Enterprise JavaBeans (EJB) is a server-side component architecture used in Java Platform, which enables modular construction of enterprise applications based on Java.
EJB was first developed by IBM, which was later implemented by Sun Microsystems. Moreover, the later version of EJB has been developed by Java Community Process, which has developed the advanced versions of EJB like EJB 2.0, EJB 2.1, EJB 3.0, EJB 3.1 and EJB 3.2.
In this EJB tutorial you will learn the entire concept of Enterprise JavaBeans beginning from the basics to the advance concepts of EJP integrated with simple examples it make it easy to understand. Some basic concepts one should know before going in depth about EJB are:
The EJB application server is known as an EJB server, which can be a web server, mail server, print server, database or some other server. An application server accepts the connections to accept the requests and then responses back. Moreover, it can run remotely or can exist on the same computer where the client application is running.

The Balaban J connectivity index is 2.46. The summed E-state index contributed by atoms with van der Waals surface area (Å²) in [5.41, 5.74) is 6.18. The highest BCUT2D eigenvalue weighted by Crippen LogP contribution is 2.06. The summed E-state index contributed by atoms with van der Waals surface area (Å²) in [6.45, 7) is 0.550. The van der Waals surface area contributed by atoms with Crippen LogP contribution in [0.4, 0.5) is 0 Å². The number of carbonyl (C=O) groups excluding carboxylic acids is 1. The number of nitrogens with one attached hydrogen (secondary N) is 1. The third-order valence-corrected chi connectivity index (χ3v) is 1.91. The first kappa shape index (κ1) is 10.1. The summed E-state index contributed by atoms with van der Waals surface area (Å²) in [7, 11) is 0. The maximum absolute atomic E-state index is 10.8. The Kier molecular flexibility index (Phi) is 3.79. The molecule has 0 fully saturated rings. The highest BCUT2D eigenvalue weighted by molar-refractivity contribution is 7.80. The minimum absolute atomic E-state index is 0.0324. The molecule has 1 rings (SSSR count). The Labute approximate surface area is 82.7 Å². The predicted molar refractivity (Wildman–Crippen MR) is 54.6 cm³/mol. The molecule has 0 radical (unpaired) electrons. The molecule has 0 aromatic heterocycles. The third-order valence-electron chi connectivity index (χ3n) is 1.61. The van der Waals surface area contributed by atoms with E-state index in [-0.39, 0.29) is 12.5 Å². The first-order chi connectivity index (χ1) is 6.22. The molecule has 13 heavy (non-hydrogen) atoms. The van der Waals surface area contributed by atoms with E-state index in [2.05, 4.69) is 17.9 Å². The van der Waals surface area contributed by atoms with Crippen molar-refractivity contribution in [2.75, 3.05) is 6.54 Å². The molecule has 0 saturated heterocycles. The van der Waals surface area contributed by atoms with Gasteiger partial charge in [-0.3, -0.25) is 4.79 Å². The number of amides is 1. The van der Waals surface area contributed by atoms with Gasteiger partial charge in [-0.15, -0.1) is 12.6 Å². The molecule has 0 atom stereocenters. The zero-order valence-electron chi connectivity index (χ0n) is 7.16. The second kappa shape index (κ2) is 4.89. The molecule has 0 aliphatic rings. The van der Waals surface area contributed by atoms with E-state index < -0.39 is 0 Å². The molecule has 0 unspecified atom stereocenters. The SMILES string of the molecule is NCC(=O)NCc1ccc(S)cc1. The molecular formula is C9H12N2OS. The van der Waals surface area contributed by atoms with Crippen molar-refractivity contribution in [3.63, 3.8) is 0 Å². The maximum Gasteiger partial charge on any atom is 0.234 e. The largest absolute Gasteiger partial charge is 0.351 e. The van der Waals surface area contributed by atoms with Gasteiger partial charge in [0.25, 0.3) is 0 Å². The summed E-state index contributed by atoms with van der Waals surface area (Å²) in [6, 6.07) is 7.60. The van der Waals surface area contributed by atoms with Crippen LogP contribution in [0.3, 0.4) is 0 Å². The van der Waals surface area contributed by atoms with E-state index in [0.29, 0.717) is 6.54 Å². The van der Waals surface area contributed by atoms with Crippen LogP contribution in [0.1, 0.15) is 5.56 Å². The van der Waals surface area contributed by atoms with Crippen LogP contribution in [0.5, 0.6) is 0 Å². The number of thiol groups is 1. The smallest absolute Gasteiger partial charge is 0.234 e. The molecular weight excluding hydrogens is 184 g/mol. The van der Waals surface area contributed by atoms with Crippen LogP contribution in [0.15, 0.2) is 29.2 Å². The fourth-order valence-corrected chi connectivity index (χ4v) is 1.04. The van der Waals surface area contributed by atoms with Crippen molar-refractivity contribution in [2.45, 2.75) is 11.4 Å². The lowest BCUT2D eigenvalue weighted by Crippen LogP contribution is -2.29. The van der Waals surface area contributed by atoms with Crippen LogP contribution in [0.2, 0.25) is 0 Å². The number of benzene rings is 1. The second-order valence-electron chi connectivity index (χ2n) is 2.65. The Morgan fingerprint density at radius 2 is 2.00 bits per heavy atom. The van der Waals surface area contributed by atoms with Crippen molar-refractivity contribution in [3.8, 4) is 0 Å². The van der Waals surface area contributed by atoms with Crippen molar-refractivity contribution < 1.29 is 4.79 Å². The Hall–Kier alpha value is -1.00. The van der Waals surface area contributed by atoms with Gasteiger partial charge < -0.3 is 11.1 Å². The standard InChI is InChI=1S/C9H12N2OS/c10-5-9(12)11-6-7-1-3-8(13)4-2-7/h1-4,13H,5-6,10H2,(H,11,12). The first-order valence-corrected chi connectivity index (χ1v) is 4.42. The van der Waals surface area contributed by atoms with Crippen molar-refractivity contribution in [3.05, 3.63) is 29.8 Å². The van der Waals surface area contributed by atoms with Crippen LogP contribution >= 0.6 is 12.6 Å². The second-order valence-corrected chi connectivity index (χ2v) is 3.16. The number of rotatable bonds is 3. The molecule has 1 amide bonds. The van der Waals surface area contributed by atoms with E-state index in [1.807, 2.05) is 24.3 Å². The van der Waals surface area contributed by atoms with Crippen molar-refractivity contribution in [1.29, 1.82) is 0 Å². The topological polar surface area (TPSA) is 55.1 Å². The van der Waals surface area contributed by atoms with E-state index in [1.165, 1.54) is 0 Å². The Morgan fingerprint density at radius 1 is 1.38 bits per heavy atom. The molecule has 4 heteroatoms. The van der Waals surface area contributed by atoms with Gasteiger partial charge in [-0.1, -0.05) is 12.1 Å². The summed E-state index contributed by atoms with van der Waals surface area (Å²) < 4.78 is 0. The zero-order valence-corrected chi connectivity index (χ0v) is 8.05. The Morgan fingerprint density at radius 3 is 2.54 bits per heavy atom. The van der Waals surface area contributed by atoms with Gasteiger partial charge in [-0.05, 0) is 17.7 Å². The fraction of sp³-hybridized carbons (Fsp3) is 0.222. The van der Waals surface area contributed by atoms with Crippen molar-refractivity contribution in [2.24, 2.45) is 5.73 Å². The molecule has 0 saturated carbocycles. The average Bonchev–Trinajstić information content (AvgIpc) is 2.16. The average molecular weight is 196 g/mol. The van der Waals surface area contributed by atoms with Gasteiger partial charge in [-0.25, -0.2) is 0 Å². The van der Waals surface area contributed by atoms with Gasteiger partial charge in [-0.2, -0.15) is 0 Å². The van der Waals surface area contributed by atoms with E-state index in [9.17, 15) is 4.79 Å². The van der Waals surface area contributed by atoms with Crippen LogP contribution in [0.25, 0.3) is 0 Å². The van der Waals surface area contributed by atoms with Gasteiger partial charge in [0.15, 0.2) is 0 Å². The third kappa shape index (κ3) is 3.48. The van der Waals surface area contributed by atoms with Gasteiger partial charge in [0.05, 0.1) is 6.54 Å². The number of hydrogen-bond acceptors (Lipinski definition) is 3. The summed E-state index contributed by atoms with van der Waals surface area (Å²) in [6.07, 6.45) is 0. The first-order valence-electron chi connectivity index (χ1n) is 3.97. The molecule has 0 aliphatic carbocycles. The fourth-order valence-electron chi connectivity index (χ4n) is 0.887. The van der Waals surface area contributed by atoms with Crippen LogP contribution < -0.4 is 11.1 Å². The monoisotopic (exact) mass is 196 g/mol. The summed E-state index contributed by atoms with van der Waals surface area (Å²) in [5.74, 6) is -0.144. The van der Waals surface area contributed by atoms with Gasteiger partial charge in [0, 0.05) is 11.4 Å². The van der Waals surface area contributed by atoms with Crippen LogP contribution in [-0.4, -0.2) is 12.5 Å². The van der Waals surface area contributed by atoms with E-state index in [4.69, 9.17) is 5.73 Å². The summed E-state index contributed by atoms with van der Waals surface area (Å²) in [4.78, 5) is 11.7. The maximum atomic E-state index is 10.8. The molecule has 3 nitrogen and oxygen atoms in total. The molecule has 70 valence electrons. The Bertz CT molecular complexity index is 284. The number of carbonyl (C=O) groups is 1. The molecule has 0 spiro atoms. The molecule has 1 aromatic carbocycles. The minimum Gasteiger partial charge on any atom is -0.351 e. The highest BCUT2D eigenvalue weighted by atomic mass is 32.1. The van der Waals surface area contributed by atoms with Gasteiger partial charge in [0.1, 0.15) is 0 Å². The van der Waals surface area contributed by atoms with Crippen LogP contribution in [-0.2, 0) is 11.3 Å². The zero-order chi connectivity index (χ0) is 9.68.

EJB is a server-side model that manages control and provides services through a specific framework known as a container. There are basically five type of EJB Containers of which three are server-side containers and two client-side containers.
Server-side containers: This consists of the server itself providing proper environment to EJB. The other two types are EJB container, which manages the EJB components and web containers, which manages servlets and JavaServer Pages.
Client-side Containers: This consists of a container for the familiar Java applications which starts with java commands and an applet container or browser enabled with Java Plug-in.
Enterprise beans are the Java EE server side components that are installed in the EJB containers through the process of deployment and then Java Virtual Machines (JVM) at the request of a client program. Enterprise applications are the software applications, which are developed with an objective of using at a large scale. This includes huge number of data accessing by many users. Moreover, Enterprise beans perform many other tasks like interaction with clients, maintaining session for the clients retrieving and holding data from the database and communicating with the server.
Posted on: September 10, 2013 If you enjoyed this post then why not add us on Google+? Add us to your Circles